20/10/2015 04:45 BST | Updated 19/10/2016 06:12 BST

Chinese Nuclear Finance Deal: What Cameron Might Say to President Xi Jinping

I'm delighted to have discovered a leaked 'damage limitation' briefing, sent to David Cameron from advisers, ahead of his meeting with Chinese President Xi Jinping this week. The paper gives some useful advice on what Mr Cameron should say to 'extract' himself from a damaging and embarrassing deal involving Chinese finance for nuclear new build...


Offer welcoming niceties in the usual way, though the kowtow exercises which all cabinet ministers were trained in last week will not now be needed. However, a grovelling apology to Mr Jinping will be appropriate as he has previously been led to believe the meeting would involve an agreement about Chinese finance for new nuclear power stations in the UK.

Point out that after careful consideration, and listening to a wide range of advice including from the security services, the government has decided that it does not want China National Nuclear - run by the Chinese Communist Party and also involved in China's nuclear weapons - involved in the UK's energy supply.

Explain that the government has decided instead to go all out to exploit the country's fantastic mix of renewable energy resources, which are abundant but still massively under-exploited, (worth avoiding further egg-on-face by not mentioning that wind energy is now the cheapest way to generate electricity in the UK, so as to avoid awkward questions about cuts in subsidies to renewables). Make clear to the President that Hinkley would be the most expensive electricity generating plant anywhere in the world and that the government simply cannot justify supporting such a plant. In addition, it would be worth adding that Hinkley has had a 'chilling' effect on renewable energy development both in terms of funding of renewables projects and in the allocation of spare grid capacity.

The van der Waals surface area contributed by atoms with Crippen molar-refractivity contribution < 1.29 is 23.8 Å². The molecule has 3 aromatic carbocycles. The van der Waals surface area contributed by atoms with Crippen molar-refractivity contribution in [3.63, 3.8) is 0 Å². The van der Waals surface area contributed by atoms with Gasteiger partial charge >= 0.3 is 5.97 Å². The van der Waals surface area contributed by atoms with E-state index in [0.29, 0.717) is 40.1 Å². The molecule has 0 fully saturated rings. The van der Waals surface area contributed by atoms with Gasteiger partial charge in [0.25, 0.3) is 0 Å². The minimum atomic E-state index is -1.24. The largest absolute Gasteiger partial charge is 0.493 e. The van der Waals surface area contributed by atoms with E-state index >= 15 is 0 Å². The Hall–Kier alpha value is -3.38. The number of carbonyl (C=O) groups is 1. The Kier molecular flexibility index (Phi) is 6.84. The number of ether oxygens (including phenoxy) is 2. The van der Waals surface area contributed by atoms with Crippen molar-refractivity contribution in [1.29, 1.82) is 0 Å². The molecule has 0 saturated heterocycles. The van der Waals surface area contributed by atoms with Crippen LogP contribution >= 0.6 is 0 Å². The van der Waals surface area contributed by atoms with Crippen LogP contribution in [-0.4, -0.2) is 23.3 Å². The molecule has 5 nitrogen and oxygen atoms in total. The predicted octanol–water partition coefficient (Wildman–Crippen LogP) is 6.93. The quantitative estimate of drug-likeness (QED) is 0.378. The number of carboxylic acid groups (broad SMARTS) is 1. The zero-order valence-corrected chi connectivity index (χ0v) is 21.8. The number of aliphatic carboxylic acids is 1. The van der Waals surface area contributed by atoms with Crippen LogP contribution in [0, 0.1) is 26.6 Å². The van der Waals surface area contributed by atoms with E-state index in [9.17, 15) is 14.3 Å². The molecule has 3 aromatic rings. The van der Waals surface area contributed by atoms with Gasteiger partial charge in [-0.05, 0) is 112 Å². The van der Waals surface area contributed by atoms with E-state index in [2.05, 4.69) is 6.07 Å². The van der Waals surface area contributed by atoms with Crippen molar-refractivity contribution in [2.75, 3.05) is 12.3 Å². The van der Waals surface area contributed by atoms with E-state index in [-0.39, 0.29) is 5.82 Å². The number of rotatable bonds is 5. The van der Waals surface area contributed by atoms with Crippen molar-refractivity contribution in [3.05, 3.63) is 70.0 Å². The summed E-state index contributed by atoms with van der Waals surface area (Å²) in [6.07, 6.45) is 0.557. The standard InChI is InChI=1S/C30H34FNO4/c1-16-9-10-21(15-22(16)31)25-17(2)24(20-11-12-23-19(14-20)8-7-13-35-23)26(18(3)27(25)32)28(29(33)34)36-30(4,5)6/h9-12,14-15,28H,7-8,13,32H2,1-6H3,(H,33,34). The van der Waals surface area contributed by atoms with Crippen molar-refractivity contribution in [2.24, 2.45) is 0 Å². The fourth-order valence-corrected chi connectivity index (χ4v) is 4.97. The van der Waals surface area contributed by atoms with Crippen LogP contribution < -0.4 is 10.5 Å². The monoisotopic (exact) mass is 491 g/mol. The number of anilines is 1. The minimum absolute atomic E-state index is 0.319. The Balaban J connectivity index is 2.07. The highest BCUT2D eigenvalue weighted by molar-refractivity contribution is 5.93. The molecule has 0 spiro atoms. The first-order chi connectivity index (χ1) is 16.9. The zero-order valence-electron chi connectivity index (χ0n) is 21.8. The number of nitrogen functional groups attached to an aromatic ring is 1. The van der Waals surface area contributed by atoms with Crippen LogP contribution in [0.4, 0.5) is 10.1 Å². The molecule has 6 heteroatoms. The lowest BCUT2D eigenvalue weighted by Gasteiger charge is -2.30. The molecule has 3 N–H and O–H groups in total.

Apologise profusely for having given the impression that the UK government appeared willing to sacrifice the renewable energy sector and the thousands of jobs it creates in order to lever Chinese finance into the City. [Cameron straight talking face needed here] Say that after careful consideration, the government has decided that the real economy is more important than the world of financiers and bankers who inhabit a square mile of London.

Tread carefully when explaining that the government has been feeling increasingly isolated in its support for Hinkley and other nuclear schemes. Suggested line here would be: 'Even our chums in the city have decided this is an expensive white elephant and should be scrapped'.

It is also worth reiterating that the health and safety issues associated with nuclear new build do not warrant such a commitment by the UK government. Delicately point out that China has a questionable commitment to safety and environmental standards and that there is also the ever-present risk of a terrorist attack on nuclear installations.

Finally, explain that delays caused by problems encountered by the Pressurised Water nuclear reactor (EPR) design, proposed for the Hinkley plant, mean that no new electricity from nuclear is now expected until at least 2023. Be quite assertive in pointing out that this means Hinkley will fail to deliver in time to avert a serious energy gap. Remind Mr Jinping that between now and then, renewables can fill the gap quickly and cheaply and create many more jobs in the process. Perhaps reiterate newly discovered commitment to the real economy at this point.

Having given details about why the government has decided to refuse Chinese finance and hand over our energy infrastructure to the Chinese Communist Party, move the conversation onto Human Rights (see separate briefing from Amnesty International).

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